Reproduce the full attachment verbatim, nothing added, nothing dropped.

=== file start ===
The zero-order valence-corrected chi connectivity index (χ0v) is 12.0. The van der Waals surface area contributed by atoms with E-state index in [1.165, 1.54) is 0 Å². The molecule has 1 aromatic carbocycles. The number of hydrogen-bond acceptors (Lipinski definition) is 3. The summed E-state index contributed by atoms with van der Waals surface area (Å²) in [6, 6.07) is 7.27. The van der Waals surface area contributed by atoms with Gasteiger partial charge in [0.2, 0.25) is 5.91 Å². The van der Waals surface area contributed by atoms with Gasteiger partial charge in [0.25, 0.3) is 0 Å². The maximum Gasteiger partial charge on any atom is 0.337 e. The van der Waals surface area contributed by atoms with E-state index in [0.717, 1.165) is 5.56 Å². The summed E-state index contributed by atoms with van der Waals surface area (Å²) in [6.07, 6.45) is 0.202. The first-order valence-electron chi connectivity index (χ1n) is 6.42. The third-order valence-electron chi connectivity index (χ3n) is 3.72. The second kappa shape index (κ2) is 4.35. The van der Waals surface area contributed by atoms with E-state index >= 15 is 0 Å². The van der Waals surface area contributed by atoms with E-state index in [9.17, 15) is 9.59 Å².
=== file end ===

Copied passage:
The zero-order valence-corrected chi connectivity index (χ0v) is 12.0. The van der Waals surface area contributed by atoms with E-state index in [1.165, 1.54) is 0 Å². The molecule has 1 aromatic carbocycles. The number of hydrogen-bond acceptors (Lipinski definition) is 3. The summed E-state index contributed by atoms with van der Waals surface area (Å²) in [6, 6.07) is 7.27. The van der Waals surface area contributed by atoms with Gasteiger partial charge in [0.2, 0.25) is 5.91 Å². The van der Waals surface area contributed by atoms with Gasteiger partial charge in [0.25, 0.3) is 0 Å². The maximum Gasteiger partial charge on any atom is 0.337 e. The van der Waals surface area contributed by atoms with E-state index in [0.717, 1.165) is 5.56 Å². The summed E-state index contributed by atoms with van der Waals surface area (Å²) in [6.07, 6.45) is 0.202. The first-order valence-electron chi connectivity index (χ1n) is 6.42. The third-order valence-electron chi connectivity index (χ3n) is 3.72. The second kappa shape index (κ2) is 4.35. The van der Waals surface area contributed by atoms with E-state index >= 15 is 0 Å². The van der Waals surface area contributed by atoms with E-state index in [9.17, 15) is 9.59 Å².